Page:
Why is Networking Scary?
The scary part about putting yourself out there is that you open yourself up to potential rejection. But how people react to you says less about you and more about them.
If someone is looking around while you’re trying to talk to them, you might think they find you uninteresting. But who knows — maybe they said that they would meet up with a friend and don’t want to miss them.
Even if your worst case scenario is true and the person you’re talking to finds you painfully boring and unemployable, they’re just one person and their views won’t have any impact on you or your future success. Successful networkers are good at picking themselves up, brushing themselves off, and introducing themselves to the next person.
What Do Successful Networkers Do That You Don’t?
Successful networkers weren’t born able to work a room. They’ve likely developed their skills over many years. If you’ve never networked before, don’t expect to blow people away the first time you shake hands with someone.
1. Networking is a Numbers Game
If you’re going to an event hoping to find someone who will meet you for coffee and help you talk through potential career options, you might not meet the right person on your first attempt. Keep trying!
2. Have Some Conversation Starters Ready
Successful networkers know how to engage people with some easy conversation starters like “What brought you to the event tonight?” or “What did you think about those speakers we just heard?” But they also know how to gracefully leave conversations if the person they’re talking to isn’t the right fit for their networking goals. Just saying that it’s nice to meet the person and shaking their hand is one way to extricate yourself, but you can also say that you want to go get a drink or that you see someone you know across the room.
3. Know Your Networking Strengths
Successful networkers know what works for them. Some bring along a networking buddy to make them feel more comfortable. Others shun networking events entirely and reach out to potential connections via LinkedIn, introductions from a mutual friend, or emails. There are lots of different ways to network!
4. Be Strategic About Your Approach
Not all networking happens at events. If you want to land a job, for example, you might be better off asking someone you know to introduce you to people at companies hiring, or even sending an e-mail to someone in the department asking to learn more. If you’re looking to find out more about whether your skills and interests would be a good fit for a job, you might want to go to business competitions, angel investing events or start-up focused events and work the room.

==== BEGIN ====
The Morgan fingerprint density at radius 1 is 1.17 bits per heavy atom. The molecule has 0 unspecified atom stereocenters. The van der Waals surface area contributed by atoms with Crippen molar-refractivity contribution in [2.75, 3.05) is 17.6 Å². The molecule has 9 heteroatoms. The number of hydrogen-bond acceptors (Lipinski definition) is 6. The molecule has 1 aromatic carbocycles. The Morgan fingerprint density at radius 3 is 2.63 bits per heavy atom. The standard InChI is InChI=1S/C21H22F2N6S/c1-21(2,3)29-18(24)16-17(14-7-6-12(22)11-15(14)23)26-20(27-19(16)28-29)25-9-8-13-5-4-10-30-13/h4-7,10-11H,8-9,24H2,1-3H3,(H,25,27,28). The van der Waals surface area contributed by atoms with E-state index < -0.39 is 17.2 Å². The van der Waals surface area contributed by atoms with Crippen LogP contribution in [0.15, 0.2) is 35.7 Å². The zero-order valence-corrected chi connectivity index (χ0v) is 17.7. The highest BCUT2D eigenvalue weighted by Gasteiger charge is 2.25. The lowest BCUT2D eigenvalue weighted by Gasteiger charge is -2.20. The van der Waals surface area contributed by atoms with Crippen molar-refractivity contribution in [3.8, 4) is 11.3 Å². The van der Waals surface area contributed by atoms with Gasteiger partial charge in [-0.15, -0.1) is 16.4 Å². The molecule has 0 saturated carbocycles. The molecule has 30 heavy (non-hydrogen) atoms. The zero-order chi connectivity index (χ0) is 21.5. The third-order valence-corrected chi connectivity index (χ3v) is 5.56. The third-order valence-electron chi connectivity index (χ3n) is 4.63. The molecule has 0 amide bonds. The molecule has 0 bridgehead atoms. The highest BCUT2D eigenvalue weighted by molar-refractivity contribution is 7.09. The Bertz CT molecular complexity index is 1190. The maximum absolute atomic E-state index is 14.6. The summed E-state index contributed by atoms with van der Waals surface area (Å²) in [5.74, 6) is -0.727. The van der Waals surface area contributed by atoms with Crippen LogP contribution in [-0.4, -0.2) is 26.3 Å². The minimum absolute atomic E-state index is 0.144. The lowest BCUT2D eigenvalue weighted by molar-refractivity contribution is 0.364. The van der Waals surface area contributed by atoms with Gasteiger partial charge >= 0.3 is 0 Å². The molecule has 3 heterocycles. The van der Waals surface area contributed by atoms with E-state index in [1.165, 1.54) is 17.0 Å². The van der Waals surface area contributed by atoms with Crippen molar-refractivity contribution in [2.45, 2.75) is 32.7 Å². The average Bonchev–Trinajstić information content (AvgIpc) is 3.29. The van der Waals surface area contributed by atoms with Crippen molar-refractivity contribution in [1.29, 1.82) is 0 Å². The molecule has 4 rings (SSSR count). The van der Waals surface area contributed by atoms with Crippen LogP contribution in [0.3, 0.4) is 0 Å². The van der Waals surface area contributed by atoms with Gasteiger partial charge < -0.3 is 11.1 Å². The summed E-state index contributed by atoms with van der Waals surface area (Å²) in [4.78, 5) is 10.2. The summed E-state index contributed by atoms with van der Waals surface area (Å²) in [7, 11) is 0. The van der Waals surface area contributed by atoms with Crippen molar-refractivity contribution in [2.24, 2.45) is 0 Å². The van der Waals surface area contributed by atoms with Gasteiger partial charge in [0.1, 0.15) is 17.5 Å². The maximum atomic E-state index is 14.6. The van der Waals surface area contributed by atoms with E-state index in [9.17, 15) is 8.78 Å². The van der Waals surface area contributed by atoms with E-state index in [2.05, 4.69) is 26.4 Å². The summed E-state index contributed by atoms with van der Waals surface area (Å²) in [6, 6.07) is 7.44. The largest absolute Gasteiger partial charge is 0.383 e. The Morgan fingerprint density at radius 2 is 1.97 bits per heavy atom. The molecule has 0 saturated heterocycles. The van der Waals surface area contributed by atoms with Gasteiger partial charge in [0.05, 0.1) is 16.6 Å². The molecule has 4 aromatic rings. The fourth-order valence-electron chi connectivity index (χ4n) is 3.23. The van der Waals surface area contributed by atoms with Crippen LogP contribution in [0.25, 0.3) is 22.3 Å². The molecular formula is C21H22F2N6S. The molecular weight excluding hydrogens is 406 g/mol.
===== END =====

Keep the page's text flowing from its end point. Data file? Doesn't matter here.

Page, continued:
5. Have an Elevator Pitch
Before you attend any event, make sure to figure out exactly what you want to get out of it and come up with an elevator pitch that will tell people about your yourself as a student or job seeker. Keep it to less than 30 seconds, and have it ready to go if you meet someone who might be able to help reach your goals.
You can also use platforms like Ten Thousand Coffees. Best known for connecting employees with their colleagues based on their role and experience, Ten Thousand Coffees also connects university students with faculty alumni and offers simple, step-by-step instructions on how to network effectively for those who are new to networking.
6. Help Others Too
Remember that networking isn’t just about trying to get others to help you. Networking often works best if it’s reciprocal. Rather than just reciting your elevator pitch to everyone you meet and then moving on, ask them questions, listen to their responses and consider how you can help them too. Being able to help the people you’re connecting with is critical to creating a strong network.
Also, if you do make a networking faux pas, don’t worry! Most likely the only person who will remember it tomorrow is you. Learn from it and someday you too may be a networking superstar!
This article is intended as general information only and is not to be relied upon as constituting legal, financial or other professional advice. A professional advisor should be consulted regarding your specific situation. Information presented is believed to be factual and up-to-date but we do not guarantee its accuracy and it should not be regarded as a complete analysis of the subjects discussed. All expressions of opinion reflect the judgment of the authors as of the date of publication and are subject to change. No endorsement of any third parties or their advice, opinions, information, products or services is expressly given or implied by Royal Bank of Canada or any of its affiliates.